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To produce groundbreaking research results, you often need access to new technologies and systems that can get you to the next level.
Carol Wilusz, associate professor in the Department of Microbiology, Immunology, and Pathology, understands this concept, and she worked recently with Colorado State University’s Office of the Vice President for Research to bring what’s known as a digital PCR system to campus. The system provides an incredibly sensitive analysis of DNA samples, which is critical to a wide range of fields in the life sciences.
PCR — which has been described as a DNA copying machine — stands for polymerase chain reaction, a technology created by chemist Kary Mullis. The development of this technology was a huge breakthrough; Mullis received a Nobel Prize in chemistry in 1993 for creating it.
“It was ground-breaking back then,” said Wilusz, who serves as director of the Molecular Quantification Core. Shortly after she arrived at CSU in 2003, she acquired a real-time PCR machine for use in her research; the digital version is “the next big jump,” she said.
One sample, transformed by 20K
The digital system, amazingly, splits one small sample into 20,000 droplets; it’s akin to conducting 20,000 experiments in one small tube.
Wilusz said the price tag for this new system was $129,000, which made it almost impossible for a lab to purchase the equipment on its own. “That’s a big chunk of money,” she said. “But I felt that there would be enough people interested in trying it to make it work.”
And there was.
Wilusz brought the digital technology to campus with financial help from the Emerging Innovations Fund in CSU’s Office of the Vice President for Research. Her department also helped out, and she secured contributions from the Department of Environmental & Radiological Health Sciences, the Institute for Genome Architecture and Function, and the College of Veterinary Medicine & Biomedical Sciences.
System available across campus
Thanks to these additional contributions, some parts of the system have been duplicated and placed in several buildings — Microbiology, Molecular and Radiological Biology, Pathology, and the Research Innovation Center — to improve access across campus.
What are the advantages? Wilusz said the results are easier to understand, compared with the real-time PCR — researchers get a number, instead of having to use complicated software to calculate findings — and it’s also easier to train people on how to use the system.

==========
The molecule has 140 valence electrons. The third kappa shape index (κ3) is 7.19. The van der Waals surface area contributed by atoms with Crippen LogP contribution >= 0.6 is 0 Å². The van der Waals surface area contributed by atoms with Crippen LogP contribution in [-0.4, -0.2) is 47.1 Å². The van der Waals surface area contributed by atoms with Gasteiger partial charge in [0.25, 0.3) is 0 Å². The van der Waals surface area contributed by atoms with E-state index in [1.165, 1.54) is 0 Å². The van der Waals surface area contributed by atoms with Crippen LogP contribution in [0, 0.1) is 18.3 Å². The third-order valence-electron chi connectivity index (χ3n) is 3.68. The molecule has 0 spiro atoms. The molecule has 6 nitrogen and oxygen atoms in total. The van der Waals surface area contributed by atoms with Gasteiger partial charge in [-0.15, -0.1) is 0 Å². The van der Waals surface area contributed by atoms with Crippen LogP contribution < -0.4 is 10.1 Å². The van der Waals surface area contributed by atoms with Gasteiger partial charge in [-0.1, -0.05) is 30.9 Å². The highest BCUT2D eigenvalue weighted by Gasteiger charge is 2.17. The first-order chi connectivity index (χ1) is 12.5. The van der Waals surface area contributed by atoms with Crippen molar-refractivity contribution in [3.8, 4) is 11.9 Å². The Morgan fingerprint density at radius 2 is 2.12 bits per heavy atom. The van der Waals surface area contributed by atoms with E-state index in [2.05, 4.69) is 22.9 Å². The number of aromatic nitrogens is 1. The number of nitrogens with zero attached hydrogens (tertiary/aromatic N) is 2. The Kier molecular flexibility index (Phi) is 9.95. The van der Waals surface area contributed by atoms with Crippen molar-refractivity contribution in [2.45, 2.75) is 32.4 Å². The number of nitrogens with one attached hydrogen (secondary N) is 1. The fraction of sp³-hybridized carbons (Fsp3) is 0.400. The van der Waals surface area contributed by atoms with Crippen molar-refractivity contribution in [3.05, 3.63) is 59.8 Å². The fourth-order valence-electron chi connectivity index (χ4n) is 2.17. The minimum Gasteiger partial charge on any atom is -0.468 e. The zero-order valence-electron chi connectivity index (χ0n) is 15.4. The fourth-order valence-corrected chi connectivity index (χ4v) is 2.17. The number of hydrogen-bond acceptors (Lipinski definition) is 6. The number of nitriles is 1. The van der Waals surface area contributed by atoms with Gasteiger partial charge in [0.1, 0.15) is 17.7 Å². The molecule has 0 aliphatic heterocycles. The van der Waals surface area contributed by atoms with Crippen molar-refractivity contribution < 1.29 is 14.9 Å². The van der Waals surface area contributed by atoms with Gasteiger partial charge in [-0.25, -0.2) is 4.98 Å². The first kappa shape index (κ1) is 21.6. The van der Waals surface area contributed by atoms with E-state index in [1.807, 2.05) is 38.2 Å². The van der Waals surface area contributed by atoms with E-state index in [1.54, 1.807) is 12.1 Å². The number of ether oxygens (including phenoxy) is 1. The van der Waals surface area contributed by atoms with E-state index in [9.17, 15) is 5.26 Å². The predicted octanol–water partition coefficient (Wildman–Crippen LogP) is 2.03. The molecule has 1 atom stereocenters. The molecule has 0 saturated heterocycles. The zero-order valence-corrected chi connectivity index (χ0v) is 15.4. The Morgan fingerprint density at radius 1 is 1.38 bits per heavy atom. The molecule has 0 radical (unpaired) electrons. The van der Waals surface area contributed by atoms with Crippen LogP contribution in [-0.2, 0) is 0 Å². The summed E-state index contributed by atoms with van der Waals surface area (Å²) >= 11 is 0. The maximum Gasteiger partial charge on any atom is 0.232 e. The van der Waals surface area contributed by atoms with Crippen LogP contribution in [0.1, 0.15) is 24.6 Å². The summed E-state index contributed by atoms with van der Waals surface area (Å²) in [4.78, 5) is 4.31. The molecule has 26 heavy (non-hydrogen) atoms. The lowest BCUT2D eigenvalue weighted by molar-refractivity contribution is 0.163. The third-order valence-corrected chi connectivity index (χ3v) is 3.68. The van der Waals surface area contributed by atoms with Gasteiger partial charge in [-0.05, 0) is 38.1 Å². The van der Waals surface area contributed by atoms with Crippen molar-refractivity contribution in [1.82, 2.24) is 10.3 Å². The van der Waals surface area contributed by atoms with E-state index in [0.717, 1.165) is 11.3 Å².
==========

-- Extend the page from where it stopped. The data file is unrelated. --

“It takes me two to three weeks to teach students on the real-time system, and I could teach them now in one lecture,” she said.
John Anderson, lab manager, said that he has trained more than 50 CSU researchers to use the new technology since last November. The digital PCR system has also analyzed more than 800 samples for 11 scientists in January 2016 alone.
Anderson said that the digital PCR system works well for researchers with a limited supply of a sample, whether it is blood or other substances, and those trying to detect a very small amount of DNA.
“It’s also a lot more accurate,” he said. “With real-time PCR, you could see a 10 to 20 percent error. With this machine, you might see a 1 or 2 percent error.”
The new system can also be more cost-effective and can save time.
Researchers enthusiastic about digital PCR system
CSU researchers studying mosquito viruses are already benefiting from this new technology. “Usually, they would have to take 20 mosquitos and analyze them, but with this machine, you can look at the blood meal in a single mosquito,” Anderson said. A blood meal is the protein needed by female mosquitoes so that they can reproduce.
Todd Gaines, assistant professor in the Department of Bioagricultural Sciences & Pest Management, said the new PCR system allows him to measure gene copy numbers in plants more accurately than ever before.
“We’re now able to study the evolution of herbicide resistance in new and exciting ways,” Gaines said. “We’ve found that plants can evolve changes in gene copy number for herbicide resistance, just as they do for disease resistance and abiotic stress, which is the negative impact of things like intense sunlight.”
Researchers in the Akkina Lab studying vaccination and antiviral therapy for HIV are equally enthusiastic. “So far, I was able to accurately quantify viral RNA copies in HIV-2 and its predecessor, SIVsmm, and discriminate one from the other,” said Dipu Mohan Kumar, MIP post-doctoral researcher.
Owen Richmond, also a post-doctoral fellow in the Akkina Lab, said he’d previously had trouble detecting what he was looking for with other PCR systems.
“Because HIV2 inherently replicates at much lower levels than HIV1, detecting the presence of both viruses can be difficult,” he said. “The digital droplet PCR divides the reaction into several thousand individual reactions, which allows for detection of a small amount of HIV2, even in the presence of a large amount of HIV1.”
The Emerging Innovations fund has also backed efforts to purchase flow cytometry technology and an experimental pathology core.